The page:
A new initiative to use liquid cooling techniques by virtue of microfluidic channels that run through 3-D chip stacks to extract heat--much like a car's radiator--is being pursued by a new initiative called "IceCool" by the Defense Advanced Research Project Agency (DARPA). The new program, run by DARPA program manager Avram Bar-Cohen, who also runs the Thermal Management Technologies (TMT) program, begins today and will run for at least three years: R. Colin Johnson
Here is what DARPA says about its IceCool program: The continued miniaturization and the increased density of components in today’s electronics have pushed heat generation and power dissipation to unprecedented levels. Current thermal management solutions, usually involving remote cooling, are unable to limit the temperature rise of today’s complex electronic components. Such remote cooling solutions, where heat must be conducted away from components before rejection to the air, add considerable weight and volume to electronic systems. The result is complex military systems that continue to grow in size and weight due to the inefficiencies of existing thermal management hardware.
Recent advances of the DARPA Thermal Management Technologies (TMT) program enable a paradigm shift—better thermal management. DARPA’s Intrachip/Interchip Enhanced Cooling (ICECool) program seeks to crack the thermal management barrier and overcome the limitations of remote cooling. ICECool will explore ‘embedded’ thermal management by bringing microfluidic cooling inside the substrate, chip or package by including thermal management in the earliest stages of electronics design.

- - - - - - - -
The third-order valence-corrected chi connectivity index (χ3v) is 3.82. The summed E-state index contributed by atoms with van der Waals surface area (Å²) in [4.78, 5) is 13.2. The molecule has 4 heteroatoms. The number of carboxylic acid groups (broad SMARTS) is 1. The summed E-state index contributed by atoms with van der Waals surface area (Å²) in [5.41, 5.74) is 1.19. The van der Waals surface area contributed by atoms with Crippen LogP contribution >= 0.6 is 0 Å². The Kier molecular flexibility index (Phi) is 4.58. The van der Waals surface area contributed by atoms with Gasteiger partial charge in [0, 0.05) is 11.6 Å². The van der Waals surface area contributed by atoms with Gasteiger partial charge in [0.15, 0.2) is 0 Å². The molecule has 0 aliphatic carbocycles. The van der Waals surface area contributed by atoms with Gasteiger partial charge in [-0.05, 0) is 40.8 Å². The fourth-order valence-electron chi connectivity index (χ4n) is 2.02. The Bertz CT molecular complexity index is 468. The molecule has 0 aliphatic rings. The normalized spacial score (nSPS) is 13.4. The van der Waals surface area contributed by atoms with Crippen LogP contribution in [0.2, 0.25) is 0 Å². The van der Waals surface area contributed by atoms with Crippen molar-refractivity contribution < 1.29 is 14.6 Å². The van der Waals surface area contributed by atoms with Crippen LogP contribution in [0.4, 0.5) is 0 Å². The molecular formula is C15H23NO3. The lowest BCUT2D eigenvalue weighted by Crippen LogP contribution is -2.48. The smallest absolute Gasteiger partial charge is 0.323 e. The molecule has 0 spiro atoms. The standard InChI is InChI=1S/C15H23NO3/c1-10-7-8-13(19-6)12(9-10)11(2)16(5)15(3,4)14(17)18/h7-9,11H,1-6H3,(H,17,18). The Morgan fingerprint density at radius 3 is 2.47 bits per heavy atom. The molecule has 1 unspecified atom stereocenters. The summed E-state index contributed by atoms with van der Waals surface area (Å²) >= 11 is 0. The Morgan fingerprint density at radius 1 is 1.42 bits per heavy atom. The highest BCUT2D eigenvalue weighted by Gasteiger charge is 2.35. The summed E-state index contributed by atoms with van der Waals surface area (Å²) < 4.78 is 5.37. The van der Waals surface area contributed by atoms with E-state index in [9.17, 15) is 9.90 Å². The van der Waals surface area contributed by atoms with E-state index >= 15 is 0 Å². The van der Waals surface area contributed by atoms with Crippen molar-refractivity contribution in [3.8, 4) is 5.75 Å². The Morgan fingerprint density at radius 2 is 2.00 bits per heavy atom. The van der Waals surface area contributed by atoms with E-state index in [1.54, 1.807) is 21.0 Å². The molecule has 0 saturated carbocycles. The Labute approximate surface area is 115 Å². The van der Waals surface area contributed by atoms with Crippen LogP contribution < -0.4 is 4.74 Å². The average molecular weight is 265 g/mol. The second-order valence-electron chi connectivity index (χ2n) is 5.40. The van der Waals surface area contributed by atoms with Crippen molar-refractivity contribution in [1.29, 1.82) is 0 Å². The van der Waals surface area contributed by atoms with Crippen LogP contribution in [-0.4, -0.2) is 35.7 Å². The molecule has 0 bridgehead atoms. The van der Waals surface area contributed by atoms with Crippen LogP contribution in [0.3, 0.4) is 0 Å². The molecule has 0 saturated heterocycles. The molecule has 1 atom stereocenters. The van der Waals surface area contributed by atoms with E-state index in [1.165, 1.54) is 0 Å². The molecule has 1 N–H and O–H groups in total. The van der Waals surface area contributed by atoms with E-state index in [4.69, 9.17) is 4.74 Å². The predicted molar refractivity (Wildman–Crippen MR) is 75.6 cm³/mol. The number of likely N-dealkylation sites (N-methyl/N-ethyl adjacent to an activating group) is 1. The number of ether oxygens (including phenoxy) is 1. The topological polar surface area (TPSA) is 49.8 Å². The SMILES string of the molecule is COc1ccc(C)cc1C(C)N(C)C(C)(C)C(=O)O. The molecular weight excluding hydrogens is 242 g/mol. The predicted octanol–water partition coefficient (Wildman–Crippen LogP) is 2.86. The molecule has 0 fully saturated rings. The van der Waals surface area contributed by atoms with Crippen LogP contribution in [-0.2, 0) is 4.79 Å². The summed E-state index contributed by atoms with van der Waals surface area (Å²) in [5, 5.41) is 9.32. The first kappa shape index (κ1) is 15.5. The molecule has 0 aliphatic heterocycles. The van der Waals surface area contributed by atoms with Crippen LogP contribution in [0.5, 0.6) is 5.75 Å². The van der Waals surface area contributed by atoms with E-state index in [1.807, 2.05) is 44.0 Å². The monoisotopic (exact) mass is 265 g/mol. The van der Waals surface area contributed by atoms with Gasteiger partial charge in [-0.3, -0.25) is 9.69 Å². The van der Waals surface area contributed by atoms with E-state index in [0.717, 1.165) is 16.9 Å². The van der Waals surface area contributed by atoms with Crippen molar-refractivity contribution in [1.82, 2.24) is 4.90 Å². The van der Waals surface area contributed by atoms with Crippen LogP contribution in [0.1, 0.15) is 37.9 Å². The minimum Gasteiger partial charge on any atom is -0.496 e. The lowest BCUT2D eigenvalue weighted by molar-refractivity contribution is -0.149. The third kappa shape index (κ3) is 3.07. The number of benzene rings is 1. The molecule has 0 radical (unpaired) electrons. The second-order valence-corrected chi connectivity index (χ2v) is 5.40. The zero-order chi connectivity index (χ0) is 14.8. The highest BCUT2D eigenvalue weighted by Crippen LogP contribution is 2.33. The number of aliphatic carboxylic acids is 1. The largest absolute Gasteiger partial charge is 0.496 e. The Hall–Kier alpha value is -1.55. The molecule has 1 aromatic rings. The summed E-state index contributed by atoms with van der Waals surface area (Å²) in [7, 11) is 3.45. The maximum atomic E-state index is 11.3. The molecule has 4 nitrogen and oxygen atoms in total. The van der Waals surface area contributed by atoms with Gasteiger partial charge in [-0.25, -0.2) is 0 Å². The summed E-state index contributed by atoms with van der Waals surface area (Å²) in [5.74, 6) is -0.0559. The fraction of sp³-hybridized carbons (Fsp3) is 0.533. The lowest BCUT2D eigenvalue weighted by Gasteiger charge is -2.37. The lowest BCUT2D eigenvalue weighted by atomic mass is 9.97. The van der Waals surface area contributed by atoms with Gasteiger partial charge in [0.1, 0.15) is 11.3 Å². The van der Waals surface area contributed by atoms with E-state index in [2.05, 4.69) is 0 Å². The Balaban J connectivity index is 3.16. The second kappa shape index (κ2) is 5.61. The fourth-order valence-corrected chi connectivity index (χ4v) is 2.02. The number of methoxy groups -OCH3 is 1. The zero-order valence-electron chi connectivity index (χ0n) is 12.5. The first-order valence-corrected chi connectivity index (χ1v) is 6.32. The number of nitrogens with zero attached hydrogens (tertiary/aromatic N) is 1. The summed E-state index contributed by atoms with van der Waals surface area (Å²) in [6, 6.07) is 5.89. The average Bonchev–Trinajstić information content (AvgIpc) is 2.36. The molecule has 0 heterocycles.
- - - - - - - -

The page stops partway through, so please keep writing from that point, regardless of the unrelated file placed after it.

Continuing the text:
Avram Bar-Cohen, DARPA program manager says the technique is similar to a radiator on a car that runs water through the engine block.
The ICECool Fundamentals solicitation released today seeks proposals to research and demonstrate the microfabrication and evaporative cooling techniques needed to implement embedded cooling. Proposals are sought for intrachip/interchip solutions that bring microchannels, micropores, etc. into the design and fabrication of chips. Interchip solutions for chip stacks are also sought.